• Introduction Candidates Differences HadoopDB Evaluation Conclusion Background Architecture SMS Hadoop Basics Yale University, HadoopWorld 2009 HadoopDB 12/24
  • Introduction Candidates Differences HadoopDB Evaluation Conclusion Background Architecture SMS Architecture Yale University, HadoopWorld 2009 HadoopDB 13/24
  • Introduction Candidates Differences HadoopDB Evaluation Conclusion Background Architecture SMS SQL-MR-SQL SELECT YEAR(saleDate), SUM(revenue) FROM sales GROUP BY YEAR(saleDate); Yale University, HadoopWorld 2009 HadoopDB 14/24
  • Introduction Candidates Differences HadoopDB Evaluation Conclusion Hypotheses Load Performance Scalability Evaluating HadoopDB Compare HadoopDB to 1 Hadoop 2 Parallel databases (Vertica, DBMS-X) Features: 1 Performance: We expected HadoopDB to approach the performance of parallel databases 2 Scalability: We expected HadoopDB to scale as well as Hadoop We ran the Pavlo et al. SIGMOD’09 benchmark on Amazon EC2 clusters of 10, 50, 100 nodes. Yale University, HadoopWorld 2009 HadoopDB 15/24
  • Introduction Candidates Differences HadoopDB Evaluation Conclusion Hypotheses Load Performance Scalability Load 1600 Vertica DB-X HadoopDB Hadoop Vertica DB-X Thousands 1400 HadoopDB Hadoop 50 1200 40 1000 seconds seconds 800 30 600 20 400 164 161 141 139 200 10 100 92 77 47 43 0 10 nodes 50 nodes 100 nodes 0 10 nodes 50 nodes 100 nodes Random Unstructured Data Structured data (20GB/node) (535MB/node) Yale University, HadoopWorld 2009 HadoopDB 16/24
  • Introduction Candidates Differences HadoopDB Evaluation Conclusion Hypotheses Load Performance Scalability Performance: Grep Task 70 Vertica DB-X HadoopDB Hadoop 60 1 Full table scan, highly 50 selective filter 40 2 Random data, no seconds 30 room for indexing 20 3 Hadoop overhead outweighs query 10 processing time in 0 10 nodes 50 nodes 100 nodes single-node databases SELECT * FROM grep WHERE field LIKE ‘%xyz%’; Yale University, HadoopWorld 2009 HadoopDB 17/24
  • Introduction Candidates Differences HadoopDB Evaluation Conclusion Hypotheses Load Performance Scalability Performance: Join Task 2000 Vertica DB-X HadoopDB Hadoop 1800 1600 1400 1200 seconds 1000 800 1 No full table scan due 600 to clustered indexing 300.5 224.2 400 2 Hash partitioning and 126.4 67.7 200 34.7 31.9 29.4 28.0 20.6 0 efficient join 10 nodes 50 nodes 100 nodes algorithm SELECT sourceIP, AVG(pageRank), SUM(adRevenue) FROM rankings, uservisits WHERE pageURL=destURL AND visitDate BETWEEN 2000-1-15 AND 2000-1-22 GROUP BY sourceIP ORDER BY SUM(adRevenue) DESC LIMIT 1; Yale University, HadoopWorld 2009 HadoopDB 18/24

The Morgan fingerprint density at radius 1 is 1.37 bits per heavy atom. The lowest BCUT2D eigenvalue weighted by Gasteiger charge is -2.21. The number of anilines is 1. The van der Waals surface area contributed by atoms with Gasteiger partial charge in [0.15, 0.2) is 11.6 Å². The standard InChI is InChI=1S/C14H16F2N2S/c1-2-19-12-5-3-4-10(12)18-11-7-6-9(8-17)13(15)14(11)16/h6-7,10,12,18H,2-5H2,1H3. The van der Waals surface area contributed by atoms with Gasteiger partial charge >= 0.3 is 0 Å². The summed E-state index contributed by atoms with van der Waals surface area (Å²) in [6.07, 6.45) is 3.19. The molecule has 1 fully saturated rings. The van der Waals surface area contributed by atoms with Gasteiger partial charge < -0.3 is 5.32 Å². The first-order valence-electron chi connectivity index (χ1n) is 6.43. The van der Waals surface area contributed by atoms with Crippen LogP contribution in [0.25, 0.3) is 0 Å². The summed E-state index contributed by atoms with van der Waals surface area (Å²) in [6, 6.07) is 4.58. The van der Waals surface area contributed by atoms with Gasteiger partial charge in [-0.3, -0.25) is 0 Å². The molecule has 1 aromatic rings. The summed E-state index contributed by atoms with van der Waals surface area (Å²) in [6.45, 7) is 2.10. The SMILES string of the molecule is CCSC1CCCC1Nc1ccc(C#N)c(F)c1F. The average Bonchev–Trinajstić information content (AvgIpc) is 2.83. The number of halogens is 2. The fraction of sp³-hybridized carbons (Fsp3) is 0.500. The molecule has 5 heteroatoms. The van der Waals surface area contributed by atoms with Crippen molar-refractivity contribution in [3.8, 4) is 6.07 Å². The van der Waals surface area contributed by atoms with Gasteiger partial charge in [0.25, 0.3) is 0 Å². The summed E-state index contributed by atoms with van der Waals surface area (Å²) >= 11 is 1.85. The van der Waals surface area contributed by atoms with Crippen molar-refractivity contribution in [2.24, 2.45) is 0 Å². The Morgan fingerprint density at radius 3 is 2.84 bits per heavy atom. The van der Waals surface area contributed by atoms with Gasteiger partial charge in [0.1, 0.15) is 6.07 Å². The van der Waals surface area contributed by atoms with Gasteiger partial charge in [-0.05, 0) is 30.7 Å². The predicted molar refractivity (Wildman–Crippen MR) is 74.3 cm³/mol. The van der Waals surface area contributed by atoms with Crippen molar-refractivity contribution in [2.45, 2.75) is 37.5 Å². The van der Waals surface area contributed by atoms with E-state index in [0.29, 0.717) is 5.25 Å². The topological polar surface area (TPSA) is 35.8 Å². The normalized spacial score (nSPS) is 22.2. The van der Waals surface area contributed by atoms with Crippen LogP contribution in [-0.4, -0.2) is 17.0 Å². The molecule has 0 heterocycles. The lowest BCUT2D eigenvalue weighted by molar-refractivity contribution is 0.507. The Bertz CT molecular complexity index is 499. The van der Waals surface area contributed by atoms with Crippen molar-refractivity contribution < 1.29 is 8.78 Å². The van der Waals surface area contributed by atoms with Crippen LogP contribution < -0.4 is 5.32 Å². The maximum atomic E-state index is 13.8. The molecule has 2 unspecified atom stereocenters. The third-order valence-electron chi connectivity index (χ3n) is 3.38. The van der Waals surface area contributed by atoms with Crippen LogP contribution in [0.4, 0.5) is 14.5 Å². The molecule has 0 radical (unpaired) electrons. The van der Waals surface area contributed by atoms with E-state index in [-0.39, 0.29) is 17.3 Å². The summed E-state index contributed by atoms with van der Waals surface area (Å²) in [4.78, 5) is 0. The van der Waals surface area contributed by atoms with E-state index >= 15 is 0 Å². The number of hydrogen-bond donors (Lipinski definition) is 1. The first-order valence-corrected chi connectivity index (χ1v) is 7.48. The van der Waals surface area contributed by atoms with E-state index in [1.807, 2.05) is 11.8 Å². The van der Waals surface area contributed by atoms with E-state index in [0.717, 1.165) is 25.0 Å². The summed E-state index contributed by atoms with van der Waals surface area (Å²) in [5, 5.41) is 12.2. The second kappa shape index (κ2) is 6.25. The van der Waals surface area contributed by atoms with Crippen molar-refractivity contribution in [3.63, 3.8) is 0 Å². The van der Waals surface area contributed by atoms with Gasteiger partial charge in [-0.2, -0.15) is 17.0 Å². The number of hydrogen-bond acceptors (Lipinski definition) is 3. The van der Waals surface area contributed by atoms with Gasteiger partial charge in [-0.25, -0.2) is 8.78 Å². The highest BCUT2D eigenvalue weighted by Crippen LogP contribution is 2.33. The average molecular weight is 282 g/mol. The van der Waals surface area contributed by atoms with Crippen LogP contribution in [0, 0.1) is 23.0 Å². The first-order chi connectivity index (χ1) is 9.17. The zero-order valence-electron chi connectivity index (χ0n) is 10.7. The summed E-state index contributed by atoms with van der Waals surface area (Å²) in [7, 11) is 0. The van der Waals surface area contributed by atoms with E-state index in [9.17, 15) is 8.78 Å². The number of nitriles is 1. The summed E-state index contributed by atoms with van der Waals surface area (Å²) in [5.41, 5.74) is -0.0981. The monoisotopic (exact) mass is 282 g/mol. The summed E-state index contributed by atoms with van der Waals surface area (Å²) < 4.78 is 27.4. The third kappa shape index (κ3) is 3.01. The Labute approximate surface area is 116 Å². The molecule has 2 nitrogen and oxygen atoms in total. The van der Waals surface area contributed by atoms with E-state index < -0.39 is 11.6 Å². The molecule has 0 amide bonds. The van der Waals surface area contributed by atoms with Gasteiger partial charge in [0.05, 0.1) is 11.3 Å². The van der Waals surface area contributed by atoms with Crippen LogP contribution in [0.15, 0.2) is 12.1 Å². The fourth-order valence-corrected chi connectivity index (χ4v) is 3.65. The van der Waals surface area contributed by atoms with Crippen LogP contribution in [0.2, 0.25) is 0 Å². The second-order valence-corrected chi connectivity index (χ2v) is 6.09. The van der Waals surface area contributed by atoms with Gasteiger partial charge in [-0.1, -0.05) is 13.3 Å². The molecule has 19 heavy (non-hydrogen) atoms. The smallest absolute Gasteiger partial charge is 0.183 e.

• Introduction Candidates Differences HadoopDB Evaluation Conclusion Hypotheses Load Performance Scalability Performance: Bottom Line 1 Unstructured data HadoopDB’s performance matches Hadoop 2 Structured data HadoopDB’s performance is close to parallel databases Yale University, HadoopWorld 2009 HadoopDB 19/24
  • Introduction Candidates Differences HadoopDB Evaluation Conclusion Hypotheses Load Performance Scalability Scalability: Setup 1 Simple aggregation task - full table scan 2 Data replicated across 10 nodes 3 Fault-tolerance: Kill a node halfway 4 Fluctuation-tolerance: Slow down a node for the entire experiment Yale University, HadoopWorld 2009 HadoopDB 20/24
  • Introduction Candidates Differences HadoopDB Evaluation Conclusion Hypotheses Load Performance Scalability Scalability: Results 200% Vertica 1 HadoopDB and HadoopDB 180% Hadoop Hadoop take 160% advantage of runtime percentage slowdown 140% scheduling by 120% 100% splitting data into 80% chunks or blocks 60% 2 Parallel databases 40% restart entire query on 20% 0% node failure or wait Fault-tolerance Fluctuation-tolerance for the slowest node Yale University, HadoopWorld 2009 HadoopDB 21/24
  • Introduction Candidates Differences HadoopDB Evaluation Conclusion Summary Future To summarize HadoopDB ... 1 is a hybrid of DBMS and MapReduce 2 scales better than commercial parallel databases 3 is as fault-tolerant as Hadoop 4 approaches the performance of parallel databases 5 is free and open-source http://hadoopdb.sourceforge.net Yale University, HadoopWorld 2009 HadoopDB 22/24
  • Introduction Candidates Differences HadoopDB Evaluation Conclusion Summary Future Future work Engineering work: 1 Full SQL support in SMS 2 Data compression 3 Integration with other open source databases 4 Full automation of the loading and replication process 5 Out-of-the box deployment 6 We’re hiring! Research work: Incremental loading and on-the-fly repartitioning Dynamically adjusting fault-tolerance levels based on failure rate Yale University, HadoopWorld 2009 HadoopDB 23/24
  • Thank You ... We welcome all thoughts on how to raise HadoopDB ... http://www.jpbutler.com/thailand/images/elephant-8-days-old.jpg